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by Sir Walter Scott
Ivanhoe Chapter 33 Summary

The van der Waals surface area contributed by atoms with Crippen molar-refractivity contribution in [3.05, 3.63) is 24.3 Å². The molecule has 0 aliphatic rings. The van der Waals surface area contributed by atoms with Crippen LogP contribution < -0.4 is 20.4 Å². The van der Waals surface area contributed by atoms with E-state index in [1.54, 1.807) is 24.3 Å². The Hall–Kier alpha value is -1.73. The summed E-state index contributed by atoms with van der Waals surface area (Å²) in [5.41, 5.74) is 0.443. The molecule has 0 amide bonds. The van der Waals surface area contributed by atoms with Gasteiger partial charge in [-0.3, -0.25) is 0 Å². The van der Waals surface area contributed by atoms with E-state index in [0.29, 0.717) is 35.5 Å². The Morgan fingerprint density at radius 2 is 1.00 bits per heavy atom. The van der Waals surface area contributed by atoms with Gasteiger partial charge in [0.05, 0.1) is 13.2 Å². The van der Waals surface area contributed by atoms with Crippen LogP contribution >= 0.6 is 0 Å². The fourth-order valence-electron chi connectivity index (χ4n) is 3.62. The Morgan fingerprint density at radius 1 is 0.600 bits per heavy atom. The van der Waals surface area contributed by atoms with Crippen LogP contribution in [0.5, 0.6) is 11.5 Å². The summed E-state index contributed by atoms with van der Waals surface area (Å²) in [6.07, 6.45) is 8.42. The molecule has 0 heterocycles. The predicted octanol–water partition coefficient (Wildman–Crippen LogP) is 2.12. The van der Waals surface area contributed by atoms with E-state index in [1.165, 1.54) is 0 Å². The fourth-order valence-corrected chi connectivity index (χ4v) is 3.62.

The epigraph for this chapter is from Act I, Scene 6 of Shakespeare's play <em>Coriolanus. </em>The passage describes the work you have to do <em>after </em>you have defeated people in a battle. Prior Aymer looks both frightened and angry. Locksley assures him that he can go home as soon as he has paid a hefty ransom. Prior Aymer is outraged: how dare they treat a man of the church this way? Locksley points to the Friar, who is a fellow churchman. The Friar jokes that it's time for the Prior to pay his tithes. (Tithes are usually amounts of money paid <em>to </em>the church, but this time the ransom will be paid <em>from </em>the church.) Prior Aymer relaxes a little bit and starts trading jokes with the outlaws. But he's still irritated. He asks how much he's going to have to pay for his freedom. Locksley's second-in-command suggests that Prior Aymer and Isaac set the amounts for each other's ransom. Isaac decides the Prior can pay 600 crowns without any trouble. Prior Aymer is furious at this amount. Isaac suggests that he loan Prior Aymer the money and Prior Aymer can pay him back with interest. Locksley reminds Isaac that he will also have to pay his own ransom. Isaac pleads poverty. Prior Aymer sneers at Isaac for pretending to be poor. Isaac is angry: people always treat the Jews well when they want to borrow money, but when the time comes to pay it back, they turn on them. Locksley agrees and tells Prior Aymer to stop insulting Isaac. Prior Aymer demands that Isaac pay a ransom of a thousand crowns. Isaac complains that Prior Aymer is ruining his livelihood. Isaac cries out Rebecca's name. One of the outlaws mentions seeing Rebecca carried off by Bois-Guilbert. Isaac is heartbroken. Locksley decides they will only ask for 500 crowns ransom from Isaac. Locksley will pay out an additional 100 crowns himself. Isaac can use the rest of his money to ransom Rebecca. Isaac is grateful to Locksley for his mercy. Prior Aymer also says that he has a lot of influence on Bois-Guilbert. He tells Isaac that his misfortunes are his own fault, since he doesn't accept Christianity. Locksley pulls Isaac aside and tells him that Prior Aymer is vain and selfish, but that he could be helpful to Isaac. Locksley knows that Isaac has a lot more money hidden in a strongbox in his garden at York. Locksley also says he'll do his best to help Isaac. Locksley owes Isaac a debt because once, when he was caught in York, Rebecca paid his bail and nursed him back to health. Isaac recognizes Locksley as the outlaw Diccon Bend-the-Bow, who stayed in his house for a time. Locksley tells Isaac to shut up and leave everything to him. Locksley pulls Prior Aymer aside and tells him that Isaac will give him a hundred crowns of silver if he helps rescue Rebecca from Bois-Guilbert. Prior Aymer also demands some riches for his monastery. Isaac reluctantly agrees. Locksley gives Prior Aymer his word that Isaac will pay him in good silver. Prior Aymer writes a letter of safe conduct for Rebecca that he thinks Bois-Guilbert will honor if he is bribed enough. Prior Aymer also writes Isaac an I.O.U. for the 600 crowns Isaac is loaning him for the ransom (including the 100 Locksley has offered Isaac, so that Isaac only has to pay out 500). Locksley is happy to return Prior Aymer's attendants, horses, and mules, but the outlaws intend to keep their ornaments and money. Prior Aymer protests that those are <em>sacred objects.</em> The Friar says it's fine – he'll take them, since he is also a religious man. Prior Aymer is enraged by the Friar's lack of respect. But the Friar thinks it's a good thing that greedy churchmen are being taken down a peg or two. The Prior rides off furiously. Isaac writes a letter to his brother asking him to send 1,100 crowns for ransom. Locksley gives Isaac some last advice: to throw as much money as he can at Bois-Guilbert. Isaac departs. The Black Knight compliments Locksley on his management skills among these outlaws. The Black Knight and Locksley shake hands, and the Black Knight leaves.
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